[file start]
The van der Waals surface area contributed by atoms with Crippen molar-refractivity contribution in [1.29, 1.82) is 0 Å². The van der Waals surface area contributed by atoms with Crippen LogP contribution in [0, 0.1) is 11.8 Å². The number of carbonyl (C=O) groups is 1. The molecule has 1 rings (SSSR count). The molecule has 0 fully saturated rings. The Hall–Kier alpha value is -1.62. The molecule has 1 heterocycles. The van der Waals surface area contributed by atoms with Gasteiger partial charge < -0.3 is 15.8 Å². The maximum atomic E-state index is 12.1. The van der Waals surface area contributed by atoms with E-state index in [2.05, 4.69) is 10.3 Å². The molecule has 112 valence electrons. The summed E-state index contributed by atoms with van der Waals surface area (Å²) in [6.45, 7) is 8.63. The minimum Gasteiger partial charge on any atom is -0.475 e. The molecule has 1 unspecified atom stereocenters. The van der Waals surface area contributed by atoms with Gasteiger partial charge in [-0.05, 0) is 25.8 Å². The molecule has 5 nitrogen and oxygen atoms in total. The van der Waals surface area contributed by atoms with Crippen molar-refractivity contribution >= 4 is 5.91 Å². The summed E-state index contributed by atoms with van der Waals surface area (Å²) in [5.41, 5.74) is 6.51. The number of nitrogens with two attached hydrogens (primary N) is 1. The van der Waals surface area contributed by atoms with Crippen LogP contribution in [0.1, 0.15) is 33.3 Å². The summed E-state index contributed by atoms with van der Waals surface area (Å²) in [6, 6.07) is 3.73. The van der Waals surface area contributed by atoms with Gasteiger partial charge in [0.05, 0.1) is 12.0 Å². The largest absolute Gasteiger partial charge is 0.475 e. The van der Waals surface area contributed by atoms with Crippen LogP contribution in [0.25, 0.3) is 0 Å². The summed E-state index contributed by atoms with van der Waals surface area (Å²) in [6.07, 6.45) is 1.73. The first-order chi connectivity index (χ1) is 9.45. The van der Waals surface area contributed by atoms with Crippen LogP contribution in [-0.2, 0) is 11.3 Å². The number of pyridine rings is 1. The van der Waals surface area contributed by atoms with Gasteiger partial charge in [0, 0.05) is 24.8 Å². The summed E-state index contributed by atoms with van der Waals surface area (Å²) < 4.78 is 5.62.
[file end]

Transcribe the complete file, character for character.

The van der Waals surface area contributed by atoms with Crippen molar-refractivity contribution in [1.29, 1.82) is 0 Å². The van der Waals surface area contributed by atoms with Crippen LogP contribution in [0, 0.1) is 11.8 Å². The number of carbonyl (C=O) groups is 1. The molecule has 1 rings (SSSR count). The molecule has 0 fully saturated rings. The Hall–Kier alpha value is -1.62. The molecule has 1 heterocycles. The van der Waals surface area contributed by atoms with Gasteiger partial charge < -0.3 is 15.8 Å². The maximum atomic E-state index is 12.1. The van der Waals surface area contributed by atoms with E-state index in [2.05, 4.69) is 10.3 Å². The molecule has 112 valence electrons. The summed E-state index contributed by atoms with van der Waals surface area (Å²) in [6.45, 7) is 8.63. The minimum Gasteiger partial charge on any atom is -0.475 e. The molecule has 1 unspecified atom stereocenters. The van der Waals surface area contributed by atoms with Gasteiger partial charge in [-0.05, 0) is 25.8 Å². The molecule has 5 nitrogen and oxygen atoms in total. The van der Waals surface area contributed by atoms with Crippen molar-refractivity contribution >= 4 is 5.91 Å². The summed E-state index contributed by atoms with van der Waals surface area (Å²) in [5.41, 5.74) is 6.51. The number of nitrogens with two attached hydrogens (primary N) is 1. The van der Waals surface area contributed by atoms with Crippen LogP contribution in [0.1, 0.15) is 33.3 Å². The summed E-state index contributed by atoms with van der Waals surface area (Å²) in [6, 6.07) is 3.73. The van der Waals surface area contributed by atoms with Gasteiger partial charge in [0.05, 0.1) is 12.0 Å². The largest absolute Gasteiger partial charge is 0.475 e. The van der Waals surface area contributed by atoms with Crippen LogP contribution in [0.25, 0.3) is 0 Å². The summed E-state index contributed by atoms with van der Waals surface area (Å²) in [6.07, 6.45) is 1.73. The first-order chi connectivity index (χ1) is 9.45. The van der Waals surface area contributed by atoms with Crippen LogP contribution in [-0.2, 0) is 11.3 Å². The number of pyridine rings is 1. The van der Waals surface area contributed by atoms with Gasteiger partial charge in [0, 0.05) is 24.8 Å². The summed E-state index contributed by atoms with van der Waals surface area (Å²) < 4.78 is 5.62.